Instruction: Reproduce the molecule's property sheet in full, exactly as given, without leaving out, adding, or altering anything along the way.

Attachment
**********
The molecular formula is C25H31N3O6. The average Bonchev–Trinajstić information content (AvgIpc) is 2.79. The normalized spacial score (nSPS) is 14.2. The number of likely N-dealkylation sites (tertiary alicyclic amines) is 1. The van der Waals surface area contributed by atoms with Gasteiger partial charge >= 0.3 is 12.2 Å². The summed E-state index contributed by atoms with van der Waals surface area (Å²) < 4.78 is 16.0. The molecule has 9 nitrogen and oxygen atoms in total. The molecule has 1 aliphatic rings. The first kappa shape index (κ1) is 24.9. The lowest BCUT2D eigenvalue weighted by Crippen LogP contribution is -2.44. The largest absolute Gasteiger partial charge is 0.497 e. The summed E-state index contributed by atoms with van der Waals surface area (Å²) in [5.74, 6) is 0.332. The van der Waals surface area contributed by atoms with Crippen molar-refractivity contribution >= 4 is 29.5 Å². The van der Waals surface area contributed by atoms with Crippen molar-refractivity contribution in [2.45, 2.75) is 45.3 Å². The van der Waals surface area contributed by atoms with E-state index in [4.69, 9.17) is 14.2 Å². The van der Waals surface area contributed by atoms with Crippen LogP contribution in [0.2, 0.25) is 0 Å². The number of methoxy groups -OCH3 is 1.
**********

The molecular formula is C25H31N3O6. The average Bonchev–Trinajstić information content (AvgIpc) is 2.79. The normalized spacial score (nSPS) is 14.2. The number of likely N-dealkylation sites (tertiary alicyclic amines) is 1. The van der Waals surface area contributed by atoms with Gasteiger partial charge >= 0.3 is 12.2 Å². The summed E-state index contributed by atoms with van der Waals surface area (Å²) < 4.78 is 16.0. The molecule has 9 nitrogen and oxygen atoms in total. The molecule has 1 aliphatic rings. The first kappa shape index (κ1) is 24.9. The lowest BCUT2D eigenvalue weighted by Crippen LogP contribution is -2.44. The largest absolute Gasteiger partial charge is 0.497 e. The summed E-state index contributed by atoms with van der Waals surface area (Å²) in [5.74, 6) is 0.332. The van der Waals surface area contributed by atoms with Crippen molar-refractivity contribution >= 4 is 29.5 Å². The van der Waals surface area contributed by atoms with Crippen molar-refractivity contribution in [2.45, 2.75) is 45.3 Å². The van der Waals surface area contributed by atoms with E-state index in [4.69, 9.17) is 14.2 Å². The van der Waals surface area contributed by atoms with Crippen LogP contribution in [0.2, 0.25) is 0 Å². The number of methoxy groups -OCH3 is 1.